Thread: drilling brass?

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  1. #11
    hi irving
    i usually take the sharpness off of a drill by holding a sheet of wet and dry on a flat surface with a little light oil on it and rub the cutting edge untill the sharpness is off of it,
    i also push the drill bit into some soft soap for lubrication,may seem a bit mad but it seems to work for me in brass.
    Tom

  2. #12
    Irving

    Thats what I mean't the cetting edge needs to be removed as in Robin's picture.

  3. Irving,

    I was thinking about you method of backlash removal; It might be worth arranging things so the bulk of the thread is pushed or pulled towards the handle of the cross slide, rather away from it, since most turning is external and the cutting force will be in that direction.

  4. Bill,

    The plan was that the screws would be on the side away from the handle so they can be adjusted from the outside, and this would be the shorter 1/3 of the nut (approx) as per diagram

    Click image for larger version. 

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  5. Quote Originally Posted by irving2008 View Post
    Bill,

    The plan was that the screws would be on the side away from the handle so they can be adjusted from the outside, and this would be the shorter 1/3 of the nut (approx) as per diagram

    Click image for larger version. 

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    So, your adjustment screw will squeeze the threads? If so, it means that while outside turning the force will be taken via the adjustment screws to the cross-slide. I modified my Southbend in a similar way except, the adjustment screw were threaded into the split portion (I simply sawed part of the way through the nut) , so the adjustment separated the parts IYSWIM.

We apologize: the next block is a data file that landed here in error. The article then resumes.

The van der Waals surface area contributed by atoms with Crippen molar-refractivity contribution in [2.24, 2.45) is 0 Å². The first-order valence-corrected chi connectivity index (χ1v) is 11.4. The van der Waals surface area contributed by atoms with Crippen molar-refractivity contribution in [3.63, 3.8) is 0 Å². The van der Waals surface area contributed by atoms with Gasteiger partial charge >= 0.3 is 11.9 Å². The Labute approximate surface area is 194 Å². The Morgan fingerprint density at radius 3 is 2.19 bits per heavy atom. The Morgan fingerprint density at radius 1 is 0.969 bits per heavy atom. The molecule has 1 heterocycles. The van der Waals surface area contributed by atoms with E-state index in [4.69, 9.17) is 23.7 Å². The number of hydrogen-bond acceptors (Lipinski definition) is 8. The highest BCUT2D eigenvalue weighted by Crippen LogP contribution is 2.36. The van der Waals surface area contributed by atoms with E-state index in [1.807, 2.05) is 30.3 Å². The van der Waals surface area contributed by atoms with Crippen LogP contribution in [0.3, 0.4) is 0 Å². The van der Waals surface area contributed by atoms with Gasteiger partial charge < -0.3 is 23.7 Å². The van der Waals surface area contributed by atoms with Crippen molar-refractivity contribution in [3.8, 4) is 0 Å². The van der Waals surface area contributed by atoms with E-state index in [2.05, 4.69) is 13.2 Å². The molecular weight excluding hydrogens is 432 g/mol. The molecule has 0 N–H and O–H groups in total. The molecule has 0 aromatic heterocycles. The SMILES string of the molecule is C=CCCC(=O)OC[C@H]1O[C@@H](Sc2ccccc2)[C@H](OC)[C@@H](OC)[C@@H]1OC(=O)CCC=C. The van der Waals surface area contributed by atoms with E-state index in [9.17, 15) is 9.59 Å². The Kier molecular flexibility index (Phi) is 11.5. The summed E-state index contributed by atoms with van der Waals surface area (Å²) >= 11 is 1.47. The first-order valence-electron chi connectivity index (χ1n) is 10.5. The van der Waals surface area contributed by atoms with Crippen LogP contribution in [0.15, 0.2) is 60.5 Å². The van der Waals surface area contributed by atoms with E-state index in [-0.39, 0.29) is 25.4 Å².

6. i see what you mean, and i was going to do it that way, but i was told there was a risk of the nut splitting if i did this (being old brass) - the amount of backlash is significant... it might need quite a gap!

    What I had planned to do is saw it with a fine saw, then reassemble and check the backlash. then mill a small amount off the fixed portion such that when the screws are done up its a little overtight.. then shim it back. Its only until I can make the new nuts and screws so only has to last another, ummm, year or so... these have lasted 100y already!

  7. You could shim it apart just as easily as closed. That would make it nice and stable.

  8. Yes of course I could.... i was looking at it this way... the thread is 8tpi, 3mm. the kerf on the saw is 1mm+. The backlash is 2mm (yes, almost a turn). So I could shim it out a lot, or mill it down and shim it back out a little... but obviously I'll try the former first....

  9. #19
    Just had a thought.
    Mentioning no names, I bought some cheap Jobber drilll bits on ebay, supposedly 'quality' items.
    After the first 2 sizes snapped on the first hole attempted the rest went in the bin.
    Maybe your trouble is naff drillls and what you really need is a Dormer?

  10. Strangely I nearly bought some cheaper jobber drills, then changed my mind and got some dormer ones off eBay... twice the price, but probably last more than twice as long. The current drills are from a drill set from one of the usual sources...

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